Meet an astronaut
Don has been on four space missions, has spent 44 days in space and has flown all the way around the earth about 700 times. This year, he flew (on a plane) to South Africa, where we got a chance to meet him.
What made you decide to be an astronaut?
I’ve wanted to be an astronaut ever since I was six years old. I watched the launch of the first American in space on TV and said, “I want to do that.” I didn’t know what I needed to do to become an astronaut, but seeing that moment on TV motivated me to do my best in school so I could have the best possible chance to become an astronaut one day.
Was it easy to become an astronaut?
It took a lot of time and hard work, but my determination paid off in the end. After school, I got a bachelor’s degree in physics, which is the mimimum requirement to get into NASA. But I figured that if that’s the minimum, it’s not good enough to get in, so I went on and got a masters degree and, eventually, a doctorate in engineering.
NASA only recruits new astronauts every two or three years, and the first time I applied they turned me down. Two years later, they turned me down again. A few years later, I made the final 100, got through the interview, passed the medical … and then they turned me down for the third time.
That night, I cried and said, “Forget this. They don’t want me. They’ve turned me down three times, and it’s clearly time for me to do something else with my life.” The next morning, I got up and the first thought that came into my head was, “I still want to be an astronaut.” So I moved to Houston, Texas, where NASA is located, and I got a job as an engineer on the space programme, trying to get closer to my dream.
For the fourth time, I applied to become a NASA astronaut, and I went through the interview and medical again. A few months went by, and then one day they called me and said, “We’re not sure if you’re still interested in becoming an astronaut, but your application’s been accepted.” So I calmly said yes, hung up the phone and screamed. I was 35 years old when I got in, and I was 39 when I first flew into space.
What advice do you have for learners?
You’ve got to find what you want to do and work hard at that. Some careers will take a while, but that’s okay. Don’t be discouraged, never give up, and don’t listen to people who say you can’t do it. And above all, don’t give up on your dream – stay focused and work hard in school and your dream can come true.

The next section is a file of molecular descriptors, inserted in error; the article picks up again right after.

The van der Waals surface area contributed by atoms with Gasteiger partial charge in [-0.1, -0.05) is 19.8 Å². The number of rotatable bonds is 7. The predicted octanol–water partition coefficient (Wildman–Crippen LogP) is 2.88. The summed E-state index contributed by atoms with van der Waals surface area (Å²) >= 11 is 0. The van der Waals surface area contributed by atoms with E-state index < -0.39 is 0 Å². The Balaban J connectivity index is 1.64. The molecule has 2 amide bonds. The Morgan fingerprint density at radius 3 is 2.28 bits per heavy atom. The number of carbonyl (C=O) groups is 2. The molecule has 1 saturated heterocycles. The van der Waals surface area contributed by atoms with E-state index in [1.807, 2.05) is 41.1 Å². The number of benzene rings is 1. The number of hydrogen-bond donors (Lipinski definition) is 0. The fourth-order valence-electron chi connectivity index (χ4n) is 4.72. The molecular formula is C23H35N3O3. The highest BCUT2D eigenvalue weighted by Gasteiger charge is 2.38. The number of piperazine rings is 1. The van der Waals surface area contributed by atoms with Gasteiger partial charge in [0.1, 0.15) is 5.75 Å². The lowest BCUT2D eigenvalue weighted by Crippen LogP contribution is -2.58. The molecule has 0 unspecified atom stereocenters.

Remember to work hard in all your subjects, because you don’t know what you’re going to end up doing or what subjects and skills you might need. I didn’t know what it took to be an astronaut, but I knew that I wanted to do well.
What was it like in outer space?
When I first looked back at the earth, I remember thinking, “Wow! Everybody needs to see this.” For the first time, I saw the planet as a whole rather than as separate countries or continents. I remember one time while we were up there, people were burning the rainforests in South America to make space for agricultural land, and we could see the whole continent under a layer of smoke.
We’re all on this planet together, and everything we do here on earth affects the whole planet. Did you know that the rainforests in South America use dust from the Sahara desert in Africa as a nutrient source?
I also remember realising how fragile our planet is – down here, the sky seems to go on forever, but the atmosphere is really such a tiny, thin layer that protects all the life on earth.
It also takes a while to get used to the fact that everything floats in space. If you turn a cup of water upside down, it’ll just stay inside the cup because gravity isn’t there to pull it downwards. If you cry, your tears don’t roll down your cheeks – they’ll just form two blobs of water around your eyes until you wipe them away.
How do you go to the toilet if there’s no gravity?
There are giant fans in the bowl of the toilet, which create a vacuum to pull the waste matter down. There are also two bars that clamp over your legs so you don’t float right off the toilet!
What are your favourite gadgets?
My iPod and my laptop.
Did you know? It takes only 8,5 minutes for a spaceship to get from the earth’s surface into orbit, but this super-short trip requires a whopping two million litres of fuel!
Fast fact: When a spaceship is in orbit, it travels at 28 000 km/h. Every day, the astronauts inside get to see 16 sunrises and sunsets.
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